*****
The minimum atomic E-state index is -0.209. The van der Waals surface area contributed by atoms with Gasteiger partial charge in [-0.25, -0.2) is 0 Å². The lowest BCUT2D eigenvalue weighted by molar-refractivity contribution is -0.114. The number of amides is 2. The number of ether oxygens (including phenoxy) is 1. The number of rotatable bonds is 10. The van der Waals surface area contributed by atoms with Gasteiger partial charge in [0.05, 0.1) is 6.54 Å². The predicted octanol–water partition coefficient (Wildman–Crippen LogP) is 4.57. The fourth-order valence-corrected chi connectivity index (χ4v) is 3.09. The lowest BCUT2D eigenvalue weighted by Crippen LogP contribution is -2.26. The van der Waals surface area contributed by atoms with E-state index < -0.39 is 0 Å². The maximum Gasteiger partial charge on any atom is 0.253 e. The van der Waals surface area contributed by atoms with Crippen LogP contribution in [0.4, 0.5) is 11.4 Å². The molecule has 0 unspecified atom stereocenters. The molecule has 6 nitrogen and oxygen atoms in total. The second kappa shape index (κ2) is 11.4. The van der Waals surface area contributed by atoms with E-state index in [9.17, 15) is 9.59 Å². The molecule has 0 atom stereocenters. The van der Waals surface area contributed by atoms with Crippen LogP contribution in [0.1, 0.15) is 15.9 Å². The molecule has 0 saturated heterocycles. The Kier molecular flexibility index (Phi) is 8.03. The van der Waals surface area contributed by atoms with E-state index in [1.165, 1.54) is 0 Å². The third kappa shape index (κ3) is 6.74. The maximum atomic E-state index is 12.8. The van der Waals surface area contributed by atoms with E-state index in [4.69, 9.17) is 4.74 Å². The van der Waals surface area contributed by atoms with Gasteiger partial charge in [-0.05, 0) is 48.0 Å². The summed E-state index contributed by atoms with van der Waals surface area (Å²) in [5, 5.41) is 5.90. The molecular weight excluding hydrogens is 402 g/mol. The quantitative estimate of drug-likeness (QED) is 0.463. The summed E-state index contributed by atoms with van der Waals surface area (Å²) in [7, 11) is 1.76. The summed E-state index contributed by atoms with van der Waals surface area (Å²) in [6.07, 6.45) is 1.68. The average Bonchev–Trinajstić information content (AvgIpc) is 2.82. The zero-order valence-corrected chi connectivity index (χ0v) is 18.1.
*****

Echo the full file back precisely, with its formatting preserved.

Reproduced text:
The minimum atomic E-state index is -0.209. The van der Waals surface area contributed by atoms with Gasteiger partial charge in [-0.25, -0.2) is 0 Å². The lowest BCUT2D eigenvalue weighted by molar-refractivity contribution is -0.114. The number of amides is 2. The number of ether oxygens (including phenoxy) is 1. The number of rotatable bonds is 10. The van der Waals surface area contributed by atoms with Gasteiger partial charge in [0.05, 0.1) is 6.54 Å². The predicted octanol–water partition coefficient (Wildman–Crippen LogP) is 4.57. The fourth-order valence-corrected chi connectivity index (χ4v) is 3.09. The lowest BCUT2D eigenvalue weighted by Crippen LogP contribution is -2.26. The van der Waals surface area contributed by atoms with E-state index < -0.39 is 0 Å². The maximum Gasteiger partial charge on any atom is 0.253 e. The van der Waals surface area contributed by atoms with Crippen LogP contribution in [0.4, 0.5) is 11.4 Å². The molecule has 0 unspecified atom stereocenters. The molecule has 6 nitrogen and oxygen atoms in total. The second kappa shape index (κ2) is 11.4. The van der Waals surface area contributed by atoms with E-state index in [9.17, 15) is 9.59 Å². The molecule has 0 atom stereocenters. The van der Waals surface area contributed by atoms with Crippen LogP contribution in [0.1, 0.15) is 15.9 Å². The molecule has 0 saturated heterocycles. The Kier molecular flexibility index (Phi) is 8.03. The van der Waals surface area contributed by atoms with E-state index in [1.165, 1.54) is 0 Å². The third kappa shape index (κ3) is 6.74. The maximum atomic E-state index is 12.8. The van der Waals surface area contributed by atoms with E-state index in [4.69, 9.17) is 4.74 Å². The van der Waals surface area contributed by atoms with Gasteiger partial charge in [-0.05, 0) is 48.0 Å². The summed E-state index contributed by atoms with van der Waals surface area (Å²) in [5, 5.41) is 5.90. The molecular weight excluding hydrogens is 402 g/mol. The quantitative estimate of drug-likeness (QED) is 0.463. The summed E-state index contributed by atoms with van der Waals surface area (Å²) in [7, 11) is 1.76. The summed E-state index contributed by atoms with van der Waals surface area (Å²) in [6.07, 6.45) is 1.68. The average Bonchev–Trinajstić information content (AvgIpc) is 2.82. The zero-order valence-corrected chi connectivity index (χ0v) is 18.1.